GovWin SLED Weekly Coronavirus Recon
Published: July 10, 2020
GovWin's SLED Coronavirus Recon, produced by Deltek's SLED Market Research team, is designed to support awareness and understanding of the response to coronavirus (COVID-19) pandemic by state, local, and educational (SLED) entities and the contractors that support them.
Deltek will now be publishing the GovWin SLED Coronavirus Recon once a week.
Word on the Street
(What our Analysts are hearing from government)
- A manager at the Bureau of Professional Services, Division of Procurement in the New Jersey Department of Transportation (NJDOT) informed Deltek that State furloughs in July 2020 created uncertainty in certain project solicitation dates.
- 'Epic failure': U.S. election officials warn of November chaos due to budget crunch
- A Michigan town wants machines to speed up counting of absentee ballots. In Ohio, officials want to equip polling places so voters and poll workers feel safe from the coronavirus. Georgia officials, rattled by a chaotic election last month, want to send voters forms so they can request absentee ballots more easily.
- States with severe coronavirus outbreaks should ‘seriously look at shutting down,’ Dr. Fauci says
- States with rapidly expanding coronavirus outbreaks should seriously consider “shutting down” like the country did when the virus first hit the U.S. in March, White House health advisor Dr. Anthony Fauci said.
- L.A. could reimpose stay-at-home order if coronavirus spike continues, mayor warns
- Los Angeles residents could again be ordered to stay home to stem the spread of the coronavirus should infections and hospitalizations continue to climb, Mayor Eric Garcetti warned.
- Colorado Unveils Coronavirus Modeling Tool For Public
- Gov. Jared Polis unveiled a coronavirus modeling tool that allows the public to input parameters such as age, a percentage of people wearing masks or social distancing to predict a COVID-19 infection rate.
- NASCIO cancels year-end conference, will replace with virtual sessions
- The National Association of State Chief Information Officers said it is calling off the annual conference it had planned to hold in October, and will instead host a series of virtual panels as the COVID-19 pandemic stretches on.
- (Maine) Governor extends coronavirus civil state of emergency another 30 days
- Gov. Janet Mills on Wednesday extended the state of civil emergency another 30 days due to the coronavirus outbreak. This is the fourth extension of the civil state of emergency, which now runs through Aug. 6.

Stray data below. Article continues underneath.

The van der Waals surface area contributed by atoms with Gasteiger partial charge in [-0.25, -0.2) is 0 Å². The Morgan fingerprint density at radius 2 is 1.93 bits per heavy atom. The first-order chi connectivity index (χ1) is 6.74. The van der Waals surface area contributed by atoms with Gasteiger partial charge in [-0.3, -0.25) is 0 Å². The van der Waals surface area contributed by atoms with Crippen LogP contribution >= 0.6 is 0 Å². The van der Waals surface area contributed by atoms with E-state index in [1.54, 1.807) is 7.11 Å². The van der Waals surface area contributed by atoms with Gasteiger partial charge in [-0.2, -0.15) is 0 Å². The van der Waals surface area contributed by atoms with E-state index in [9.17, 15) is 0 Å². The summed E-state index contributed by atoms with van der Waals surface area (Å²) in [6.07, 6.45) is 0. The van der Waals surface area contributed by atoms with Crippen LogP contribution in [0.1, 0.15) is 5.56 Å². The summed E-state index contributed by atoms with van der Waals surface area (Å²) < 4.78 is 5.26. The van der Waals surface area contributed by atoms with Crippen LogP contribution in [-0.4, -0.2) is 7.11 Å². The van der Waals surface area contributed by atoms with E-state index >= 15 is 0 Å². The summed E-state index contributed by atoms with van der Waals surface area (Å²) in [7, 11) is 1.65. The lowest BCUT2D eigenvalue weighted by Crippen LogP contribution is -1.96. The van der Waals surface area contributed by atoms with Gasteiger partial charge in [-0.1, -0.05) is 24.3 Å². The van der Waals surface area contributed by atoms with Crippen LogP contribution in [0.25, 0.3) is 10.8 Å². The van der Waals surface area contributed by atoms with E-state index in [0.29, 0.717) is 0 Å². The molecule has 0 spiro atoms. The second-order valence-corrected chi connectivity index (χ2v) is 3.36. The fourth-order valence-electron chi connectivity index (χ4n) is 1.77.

Funding & Economic Impact
- (Hawaii) State Facing $2.3B In Lost Tax Revenue Due To Coronavirus Pandemic
- The projected shortfall is expected to force the state to consider cuts to the budget in the upcoming fiscal year.
- (Michigan) $300M in grants available to help first responders, local governments due to COVID-19
- State Treasurer Rachael Eubanks announced two new grant programs that will provide an overall total of $300 million to help first responders receive premium hazard pay and reimburse local governments for payroll costs incurred due to the COVID-19 pandemic.
- Funding for 37 Oregon projects killed by economic downturn from coronavirus pandemic
- A steep drop in lottery funds due to the COVID-19 crisis has killed the sale of $273 million in state bonds to pay for major projects in Oregon.
- Michigan small business restart program to provide $100M in grants for COVID-19 recovery efforts
- The Michigan Strategic Fund approved a $100 million program that will provide grants to small businesses around Michigan working to recover from the ongoing impacts of the COVID-19 virus, the Michigan Economic Development Corporation announced.
- (Minnesota) State distributes nearly $600 million of COVID-19 relief to local governments
- The Minnesota Department of Revenue and Minnesota Management on Budget announced that the state has distributed nearly $600 million in aid to local governments impacted by the coronavirus as part of the federal CARES Act.
- Sen. Schumer Pushing for Federal Funding for Municipalities Devastated by Coronavirus
- U.S. Senator Charles Schumer renewed his push for immediate, direct federal aid for state and local governments.
- (New York) $4.3 Million in Federal Funding to Support Local COVID-19 Planning and Response
- $4.3 million in federal funding is being made available to county emergency management agencies and the City of New York to support COVID-19 planning and operational readiness.
- (New Mexico) Bipartisan committee asks for probe of governor's COVID-19 spending
- Members of a bipartisan legislative panel have agreed to begin a legal probe into whether Gov. Michelle Lujan Grisham overstepped her authority in unilaterally approving $30 million in state funds for use in New Mexico’s emergency response to COVID-19.